Scientists have completed a one-year trial of a model that calculates solar irradiation forecasts up to 24 hours in advance. Singapore’s Energy Market Authority now plans to adopt solar irradiance forecasting, as the model has an average error rate below 10% for one-hour forecasts.
The Solar Energy Research Institute of Singapore (SERIS) has wrapped up a year-long trial of a model that produces solar irradiance forecasts. It will now integrate it into the city-state’s energy management system.
SERIS said the trial showed that the system can predict island-wide irradiance up to one hour in advance, with an average error rate of less than 10%.
The model incorporates real-time irradiance data from sensors installed at various locations across Singapore, and can be combined with satellite imagery, weather data, and machine-learning algorithms. This information is aggregated to produce round-the-clock irradiance forecasting at regular intervals, from five minutes up to 24 hours ahead of time.
The trial has the support of Singapore’s Energy Market Authority (EMA), the meteorological service of Singapore, and the National Environment Agency. The EMA now plans to incorporate the model’s solar forecasts into its energy management system for the island.
“In tandem with the Singapore Green Plan 2030 and to advance Singapore’s energy transition, Singapore aims to deploy at least 2 GWp of solar capacity by 2030,” said EMA Chief Executive Ngiam Shih Chun. “A reliable solar forecasting model to predict solar irradiance, will enhance Singapore’s grid resilience and flexibility while supporting the deployment of additional solar capacity. This goes a long way in supporting our solar ambition and enhancing the resilience of our power grid.”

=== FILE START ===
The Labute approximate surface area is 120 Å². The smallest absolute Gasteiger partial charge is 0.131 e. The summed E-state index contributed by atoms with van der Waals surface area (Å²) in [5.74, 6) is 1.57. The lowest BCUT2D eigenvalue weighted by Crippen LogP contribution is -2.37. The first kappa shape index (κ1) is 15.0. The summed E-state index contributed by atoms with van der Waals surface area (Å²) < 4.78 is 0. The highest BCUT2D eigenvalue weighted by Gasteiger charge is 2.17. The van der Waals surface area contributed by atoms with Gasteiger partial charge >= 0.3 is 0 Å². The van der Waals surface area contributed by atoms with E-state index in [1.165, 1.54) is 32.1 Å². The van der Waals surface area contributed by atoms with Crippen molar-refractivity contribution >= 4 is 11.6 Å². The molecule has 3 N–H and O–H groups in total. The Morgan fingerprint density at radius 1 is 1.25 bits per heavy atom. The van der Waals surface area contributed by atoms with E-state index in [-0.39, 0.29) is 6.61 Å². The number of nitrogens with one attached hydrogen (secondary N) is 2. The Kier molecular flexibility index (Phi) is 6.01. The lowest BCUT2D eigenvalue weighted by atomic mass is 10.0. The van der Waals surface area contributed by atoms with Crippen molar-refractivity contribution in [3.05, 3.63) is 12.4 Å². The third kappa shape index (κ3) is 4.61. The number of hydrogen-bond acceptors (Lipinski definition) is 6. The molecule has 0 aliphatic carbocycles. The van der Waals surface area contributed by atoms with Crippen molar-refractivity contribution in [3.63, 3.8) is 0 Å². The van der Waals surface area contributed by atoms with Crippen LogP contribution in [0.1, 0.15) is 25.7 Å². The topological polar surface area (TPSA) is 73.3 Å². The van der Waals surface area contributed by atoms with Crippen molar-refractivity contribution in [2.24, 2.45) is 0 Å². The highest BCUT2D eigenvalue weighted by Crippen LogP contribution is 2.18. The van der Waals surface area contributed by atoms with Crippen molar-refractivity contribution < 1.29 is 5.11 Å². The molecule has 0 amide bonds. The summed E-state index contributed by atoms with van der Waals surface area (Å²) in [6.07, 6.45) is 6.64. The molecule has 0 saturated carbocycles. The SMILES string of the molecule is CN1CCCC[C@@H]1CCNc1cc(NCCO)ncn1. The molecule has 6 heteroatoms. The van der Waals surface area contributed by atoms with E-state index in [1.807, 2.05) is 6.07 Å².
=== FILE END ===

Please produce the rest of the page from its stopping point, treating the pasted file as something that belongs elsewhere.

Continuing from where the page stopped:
The EMA expects to fully incorporate the solar forecasts into its energy management system at some point in 2023. SERIS also sees potential for the model to be scaled up and applied to larger regions.
“Forecasting of solar irradiance is increasingly being required by Asian power grid operators from owners of large-scale solar power systems,” said SERIS Deputy CEO Thomas Reindl. “Therefore, the developed model has strong potential to be scaled up and commercialized to support the operations of solar farms across the region.”
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